Credit cooperative development in Russia: public consultation outcomes

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Credit cooperatives in the financial system should evolve based on increasingly advanced cooperative principles and consistent action against unscrupulous practices. Such are the outcomes of public consultation on the ‘Credit Cooperative Development’ report the Bank of Russia released to the public and market players in October 2017.

Based on feedback analysis and the summarisation of participants’ opinions, it was concluded that current developments in the credit cooperative segment are a cause for concern to the professional community. Low financial literacy, consumers unable to understand the workings of credit cooperatives, coupled with a lack of professionalism and competences of credit consumer cooperative employees are among the key external and internal constraints on credit cooperative growth in Russia.

The discussion participants largely supported the solutions to key problems of this market outlined in the consultation paper. The paper presented the full spectrum of evaluations and potential approaches to credit cooperative sector development.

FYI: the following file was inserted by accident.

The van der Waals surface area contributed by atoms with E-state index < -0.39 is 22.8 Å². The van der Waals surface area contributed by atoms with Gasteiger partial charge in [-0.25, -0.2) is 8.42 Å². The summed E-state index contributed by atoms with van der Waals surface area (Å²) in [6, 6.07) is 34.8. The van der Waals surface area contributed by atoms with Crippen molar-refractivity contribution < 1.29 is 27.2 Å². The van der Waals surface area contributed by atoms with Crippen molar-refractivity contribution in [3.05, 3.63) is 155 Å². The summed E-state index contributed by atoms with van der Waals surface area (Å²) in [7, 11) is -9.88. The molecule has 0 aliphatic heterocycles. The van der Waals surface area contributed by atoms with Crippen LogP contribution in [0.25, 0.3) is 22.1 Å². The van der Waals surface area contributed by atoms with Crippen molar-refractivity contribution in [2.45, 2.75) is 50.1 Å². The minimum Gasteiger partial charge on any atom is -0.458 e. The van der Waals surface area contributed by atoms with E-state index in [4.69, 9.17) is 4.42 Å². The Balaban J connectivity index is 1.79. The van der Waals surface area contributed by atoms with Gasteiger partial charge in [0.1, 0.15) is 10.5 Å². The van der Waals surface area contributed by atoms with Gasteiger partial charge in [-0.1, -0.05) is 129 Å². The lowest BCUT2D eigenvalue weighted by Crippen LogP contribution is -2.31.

A wide variety of opinions was seen in the understanding of some practical aspects of credit cooperative operations. Some participants called for a review of the current approach whereby all cooperative members must jointly meet their subsidiary liabilities: they proposed that liabilities would only cover borrowers of credit cooperatives, or their executives or customers with saving accounts, or exclusively credit cooperative shareholders incompliant with regulations and contractual obligations.

While discussing credit cooperative governance concepts set forth in the report, some attendees spoke out in support of management boards receiving broader authority, whereas others expressed the opposite view claiming that the powers the management board – the executive body of credit cooperatives – are superfluous. According to representatives of the broader credit cooperative market, executives should be legally liable (i.e. face administrative sanctions or criminal liability) for any case of abuse / inaction.

The idea of rebranding in credit cooperatives, floated for discussion, met mixed reaction. Some discussion participants believe that changing the name would boost the prestige of credit cooperatives as socially important institutes. Conversely, other say a rebranding campaign would involve unjustified costs.

There was consensus of opinion as regards the withdrawal of unit accumulation from a struggling credit cooperative. Most respondents spoke for limits on cooperative members’ rights (with some even favouring a total ban) to prevent withdrawal of their funds in such cases. Their view is, the right to claim a unit back could only arise following the approval of the financial reporting for the year and would come with the counter-obligation on an exiting unitholder to subsidiary liability on a joint basis, for one year following exit.

The Bank of Russia will take into account the opinions of the professional community as it develops the national legislation in the credit cooperative sphere and appropriate regulatory acts.

10 January 2018

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